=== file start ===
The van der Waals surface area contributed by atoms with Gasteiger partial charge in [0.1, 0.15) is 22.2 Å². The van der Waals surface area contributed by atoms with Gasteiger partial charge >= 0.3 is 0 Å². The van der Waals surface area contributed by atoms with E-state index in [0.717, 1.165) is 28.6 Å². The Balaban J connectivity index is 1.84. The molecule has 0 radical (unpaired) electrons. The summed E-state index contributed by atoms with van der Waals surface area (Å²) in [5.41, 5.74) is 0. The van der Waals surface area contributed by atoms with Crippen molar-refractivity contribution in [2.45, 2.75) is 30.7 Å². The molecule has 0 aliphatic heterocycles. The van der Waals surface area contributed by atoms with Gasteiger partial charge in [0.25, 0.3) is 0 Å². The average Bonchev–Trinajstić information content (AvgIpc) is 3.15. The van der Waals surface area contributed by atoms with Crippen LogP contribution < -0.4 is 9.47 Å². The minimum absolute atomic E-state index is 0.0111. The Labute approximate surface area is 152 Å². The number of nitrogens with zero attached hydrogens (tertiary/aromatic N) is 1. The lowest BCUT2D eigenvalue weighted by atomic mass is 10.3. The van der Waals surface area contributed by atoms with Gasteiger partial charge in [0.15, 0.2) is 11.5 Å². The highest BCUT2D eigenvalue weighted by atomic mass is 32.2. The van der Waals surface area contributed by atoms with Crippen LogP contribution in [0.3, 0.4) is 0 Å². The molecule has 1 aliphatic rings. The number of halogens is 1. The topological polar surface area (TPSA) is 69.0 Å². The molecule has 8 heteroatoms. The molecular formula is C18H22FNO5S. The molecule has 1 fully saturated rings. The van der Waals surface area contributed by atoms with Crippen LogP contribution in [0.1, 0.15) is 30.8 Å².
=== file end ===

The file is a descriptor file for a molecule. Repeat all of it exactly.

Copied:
The van der Waals surface area contributed by atoms with Gasteiger partial charge in [0.1, 0.15) is 22.2 Å². The van der Waals surface area contributed by atoms with Gasteiger partial charge >= 0.3 is 0 Å². The van der Waals surface area contributed by atoms with E-state index in [0.717, 1.165) is 28.6 Å². The Balaban J connectivity index is 1.84. The molecule has 0 radical (unpaired) electrons. The summed E-state index contributed by atoms with van der Waals surface area (Å²) in [5.41, 5.74) is 0. The van der Waals surface area contributed by atoms with Crippen molar-refractivity contribution in [2.45, 2.75) is 30.7 Å². The molecule has 0 aliphatic heterocycles. The van der Waals surface area contributed by atoms with Gasteiger partial charge in [0.25, 0.3) is 0 Å². The average Bonchev–Trinajstić information content (AvgIpc) is 3.15. The van der Waals surface area contributed by atoms with Crippen LogP contribution < -0.4 is 9.47 Å². The minimum absolute atomic E-state index is 0.0111. The Labute approximate surface area is 152 Å². The number of nitrogens with zero attached hydrogens (tertiary/aromatic N) is 1. The lowest BCUT2D eigenvalue weighted by atomic mass is 10.3. The van der Waals surface area contributed by atoms with Gasteiger partial charge in [0.15, 0.2) is 11.5 Å². The highest BCUT2D eigenvalue weighted by atomic mass is 32.2. The van der Waals surface area contributed by atoms with Crippen LogP contribution in [0.3, 0.4) is 0 Å². The molecule has 1 aliphatic rings. The number of halogens is 1. The topological polar surface area (TPSA) is 69.0 Å². The molecule has 8 heteroatoms. The molecular formula is C18H22FNO5S. The molecule has 1 fully saturated rings. The van der Waals surface area contributed by atoms with Crippen LogP contribution in [0.1, 0.15) is 30.8 Å².